Integrating Library Services into the Web-Based Learning Curriculum

Integrating Library Services into the Web-Based Learning Curriculum

Mahesh S. Raisinghani (Texas Woman’s University, USA) and Cherie Hohertz (University of Dallas, USA)
Copyright: © 2009 |Pages: 6
DOI: 10.4018/978-1-60566-198-8.ch176
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Abstract

According to the U.S. Department of Education (1998- 1999), 78% of all four-year public institutions offer distance education courses. According to the same survey, 67% of all students at these institutions have enrolled in one of these courses. Are university libraries keeping up with the trend of distance education? What programs and policies are in place to ensure access to library services for Web-based learning students? Must services to distance learners be equal to services provided to traditional students? This article is structured as follows: First we discuss the strategy of building a creative learning environment based on the learning orientation model before prescribing some guidelines for personalized learning in a Web-based environment. Next we outline the basis for library distance education services, and describe two case studies of libraries that are ensuring that distance education students are receiving equal access to library materials.
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Learning Orientation Model

Online education is a unique feature that helps students to continue their education. Online education has become a new culture in this era of globalization. The potential for the distance education market is much more than the potential for resident instruction.

The learning orientation model helps us understand the fundamental difference between cognitive learning abilities of our students and encompasses four learning styles. Martinez and Bunderson, (2000) use three construct factors to describe how learners—following beliefs, values, emotions, and intentions—self-motivate themselves to learn: (a) conative (i.e., desires, intentions)/affective (i.e., emotions, feelings) factor, contribute efforts; (b) strategic planning and committed effort factor; and (c) learning autonomy factor. The profiles for learning orientations are illustrated in Table 1 (Martinez & Bunderson, 2000).

Table 1.
Learning orientation model
Orientation Conative (i.e., desires, intentions) /Affective (i.e., emotions, feelings) Aspects Strategic Planning and Committed Learning Effort Learning Autonomy
TRANSFORMING LEARNER
(Transformance)
 Strong passions and intentions on learning.  Be an assertive, expert, highly self-motivated learner. Exploratory learning to transform using personal standards. Set and accomplish personal short- and long-term challenging goals that may or may not align with goals set by others. Assume learning responsibility and self-manage goals, learning, progress, and outcomes.
  PERFORMING LEARNER
(Performance)
 Focus on emotions on learning selectively or situationally. Self-motivated, focused learner when the content appeals.  Set and achieve short-term, task-oriented goals that meet average-to-high standards; situationally minimize efforts and standards to reach assigned or negotiated standards.Prefer coaching and interaction for achieving goals.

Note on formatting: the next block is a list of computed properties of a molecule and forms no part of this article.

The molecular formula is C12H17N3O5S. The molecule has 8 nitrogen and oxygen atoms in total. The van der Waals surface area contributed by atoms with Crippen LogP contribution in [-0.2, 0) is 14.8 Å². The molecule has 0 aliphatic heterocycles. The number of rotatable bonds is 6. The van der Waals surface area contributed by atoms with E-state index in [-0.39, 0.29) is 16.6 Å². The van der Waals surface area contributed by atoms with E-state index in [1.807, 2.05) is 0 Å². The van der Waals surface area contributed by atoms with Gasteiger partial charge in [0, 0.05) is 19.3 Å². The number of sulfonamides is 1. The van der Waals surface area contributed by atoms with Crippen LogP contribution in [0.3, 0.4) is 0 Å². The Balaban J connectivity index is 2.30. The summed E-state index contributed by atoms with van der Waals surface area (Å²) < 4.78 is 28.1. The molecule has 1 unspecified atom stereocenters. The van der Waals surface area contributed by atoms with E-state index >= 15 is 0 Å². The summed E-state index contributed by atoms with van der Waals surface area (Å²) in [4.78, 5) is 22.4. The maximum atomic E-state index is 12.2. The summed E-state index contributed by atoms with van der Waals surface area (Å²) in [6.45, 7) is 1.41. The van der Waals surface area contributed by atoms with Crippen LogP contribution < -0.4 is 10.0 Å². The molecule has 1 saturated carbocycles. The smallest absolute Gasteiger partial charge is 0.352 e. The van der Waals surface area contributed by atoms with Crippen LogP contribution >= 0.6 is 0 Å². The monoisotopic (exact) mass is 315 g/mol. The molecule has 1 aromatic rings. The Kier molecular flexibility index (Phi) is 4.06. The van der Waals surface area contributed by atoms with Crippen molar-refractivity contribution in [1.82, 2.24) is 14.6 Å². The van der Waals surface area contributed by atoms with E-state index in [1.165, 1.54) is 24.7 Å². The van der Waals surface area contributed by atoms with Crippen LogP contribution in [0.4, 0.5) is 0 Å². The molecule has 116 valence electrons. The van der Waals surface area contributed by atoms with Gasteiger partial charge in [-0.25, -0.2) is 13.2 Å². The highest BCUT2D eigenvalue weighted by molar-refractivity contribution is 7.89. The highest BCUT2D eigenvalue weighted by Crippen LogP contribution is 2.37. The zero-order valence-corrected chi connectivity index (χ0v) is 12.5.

CONFORMING LEARNER
(Conformance)
 Focus intentions and emotions cautiously and routinely as directed. Low-risk, modestly effective, extrinsically motivated learner. Commit careful, measured effort to accept and reproduce knowledge to meet external requirements. Assume little responsibility, manage learning as little as possible, be compliant, want continual guidance, and expect reinforcement for achieving short-term goals.
 RESISTANT LEARNER
(Resistance)
 Focus on not cooperating.
Be an actively or passively resistant learner.
Chronically avoid learning (apathetic, frustrated, discouraged, or disobedient). Assume responsibility for not meeting goals set by others, and set personal goals that avoid meeting formal learning requirements or expectations.
Situational Performance or Resistance: Learners may situationally improve, perform or resist in reaction to positive or negative learning conditions or situations

Key Terms in this Chapter

Consortial Agreements: Allow students to access library resources at a library that is closer to their home, but one that is not affiliated with their college or university that they are attending.

Transforming Learners: Learners who deliberately use personal strengths, deep desires, strong emotions, persistent and assertive effort, and sophisticated, abstract, or holistic thinking ability and strategies to self-manage learning successfully.

Virtual Facilities: Conceptual representation of an actual commercial or business site.

Performing Learners: Lower-risk, semi-skilled to skilled learners that rationally, systematically, and capably use psychological processes, strategies, preferences, and self-regulated learning skills to achieve learning objectives and tasks.

Interlibrary Loan: The process by which a library requests material from, or supplies material to, another library.

Conative/Affective Aspects: The aspects of mental processes or behavior directed toward action or change and including impulse, desire, volition, and striving.

Distance Education: Takes place when a teacher and student(s) are separated by physical distance; technology (i.e., voice, video, data, and print) is used to bridge the instructional gap.

Conforming Learners: Complying learners who prefer to more passively accept knowledge, store it, and reproduce it to conform; follow simple steps to complete assigned tasks; and please others.

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